Japanese Experiences in Temples

Welcome to my new blog post about Japanese experiences.

Many HTJ writers have posted pictures of various shrines and temples and explanations of them in wonderful articles.

I had the idea to attend some about Buddhist rituals.

The rituals I attended are called Zazen “坐禅” and Syakyo “写経”.

Some temples allow guests to do them.

I tried them out earlier, and I would love to share my experiences with you.  

I also started to collect stamps at the temples that are called Gosyuin “御朱印”.

I will write about them!!

Experience Ⅰ: Zazen “坐禅”

I tried Zazen earlier, so I would love to share about my experience.

First of all, Za means sitting. Zen means a lot of things…. In short, zen helps us cultivate our mind.

Zazen originated from Buddhism, so Buddhists do it as a kind of training.

This famous statue in Kamakura is doing Zazen.

Next, I will explain how to do it, especially how to sit in the right position.

1. Legs

Sit down cross-legged on the floor.

Check that your spine is straight over your  pelvis.

You can put the top of one foot on your other leg around the knee.

2. Hands

Raise your hands and stretch your back, then put your hands down and relax.

Place your right fingers on top of your left fingers then let both thumbs touch each other to make a circle.

3. Eyes

Don’t close your eyes, but slightly open them. Don’t look straight forward and gaze at everything. It may be better to look down one meter or so.

Thirdly, how you breathe is important for Zazen.

We were told this by the monk for beginners, not for monks in training.

1. Breath

Breathe in through the nose and breathe out longer or slowly through the nose.

The monk said to listen for a noise of friction between air and the inside of the nose. 

2. Count

Count from one to ten in your mind when you finish breathing out. 

The monk said beginners are not able to count well but if you fail you should start over from one, every time.

3. Thoughts

We must not think of anything. We must just concentrate on our breathing.

The monk said, “Not only beginners but also monks think about what we will do after Zazen, what we did last week or what we should have done with regret etc. The most important thing is concentration at this time, and this moment should not be wasted on ourselves. That’s the training we live for now.”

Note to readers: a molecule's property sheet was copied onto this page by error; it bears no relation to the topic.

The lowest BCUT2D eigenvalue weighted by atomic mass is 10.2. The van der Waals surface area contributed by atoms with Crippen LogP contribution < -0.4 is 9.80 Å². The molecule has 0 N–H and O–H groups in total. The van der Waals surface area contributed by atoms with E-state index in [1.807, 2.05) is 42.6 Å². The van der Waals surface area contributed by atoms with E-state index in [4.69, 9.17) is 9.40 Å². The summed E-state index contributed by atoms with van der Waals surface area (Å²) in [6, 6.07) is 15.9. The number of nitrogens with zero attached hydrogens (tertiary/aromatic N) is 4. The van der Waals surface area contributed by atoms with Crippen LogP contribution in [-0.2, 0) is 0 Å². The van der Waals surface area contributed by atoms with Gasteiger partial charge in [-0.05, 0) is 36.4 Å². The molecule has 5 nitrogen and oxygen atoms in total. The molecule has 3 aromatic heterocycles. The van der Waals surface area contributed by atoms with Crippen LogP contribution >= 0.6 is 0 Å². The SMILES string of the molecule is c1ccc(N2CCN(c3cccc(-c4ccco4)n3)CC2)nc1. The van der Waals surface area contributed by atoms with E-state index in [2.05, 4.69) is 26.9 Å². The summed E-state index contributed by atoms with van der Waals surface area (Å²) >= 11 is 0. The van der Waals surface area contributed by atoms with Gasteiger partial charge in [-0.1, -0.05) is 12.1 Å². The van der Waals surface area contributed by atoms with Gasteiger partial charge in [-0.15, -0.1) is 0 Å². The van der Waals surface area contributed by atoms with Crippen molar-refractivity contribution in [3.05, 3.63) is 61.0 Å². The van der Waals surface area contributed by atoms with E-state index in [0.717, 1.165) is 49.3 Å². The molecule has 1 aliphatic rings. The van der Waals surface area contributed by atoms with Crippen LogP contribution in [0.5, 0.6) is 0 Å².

Lastly, Zazen makes us do self meditation, I suppose.

My first experience was a failure, I couldn’t count from one to ten well, and I thought about a lot of things.

However, my mind was refreshed by doing Zazen.

Experience Ⅱ: Syakyo “写経”

I would love to share my experience with Syakyo, too.

First, sya “写” means transcribe, and kyo “経” means sutra.

Syakyo was needed to transcribe when Buddhism was transferred from China to Japan around the seventh century, because there was no print technology.

Now, it is like training to be a monk or meditation and mindfulness for ordinary people.

1. Preparation

You need a sheet of paper that can be used to transcribe a document, brush and ink.

Actually, a sutra is also needed. You can easily find ones that are mainly copied from famous ones.

2. Tips

Just concentrate and write respectfully while thinking about the meaning of the Sutra.

I don’t deeply follow the meaning of this sutra, but it expresses thankfulness for the god of mercy and prays many times to make our mind slightly calm and for many things to go well.

By the way, it was just forty two characters but it took almost thirty minutes to transcribe until the end, and my left arm was sore afterward from holding onto the paper.

Maybe that’s because I don’t use a brush or pencil much with my right hand these days and I might be pressing too firmly.

Experience Ⅲ: Goshuin “御朱印”

Many temples and shrines give us stamps, although not for free, to collect on a stamp card.

These stamps are called Gosyuin ”御朱印”. Syu means red “朱”, and stamp are called in “印”.

“御” is a respectful character added to the beginning of significant words.

They are written or drawn with a brush and stamped in red with the date written by the person in charge at each temple. 

This means, it is the only thing that is given by them even if it is given at the same place.

And stamp collecting books are popular, too.

It is like a notebook with space to write or draw on the next page, a new writing and a stamp.

Some give a sheet of paper to be put into the book if you forget to bring the book with you.

I meet many foreigners in line to get Goshuin these days.

Someday I will show you where to get them with some travel information.

For instance,

I had these experiences at the Engakuji Temple ”円覚寺” near Kitakamakura station in Kanagawa prefecture.

Here is a link to their youtube channel with explanations about how to zazen with English subtitles.

Please visit their website, too. 

Leave a Reply

Your email address will not be published. Required fields are marked *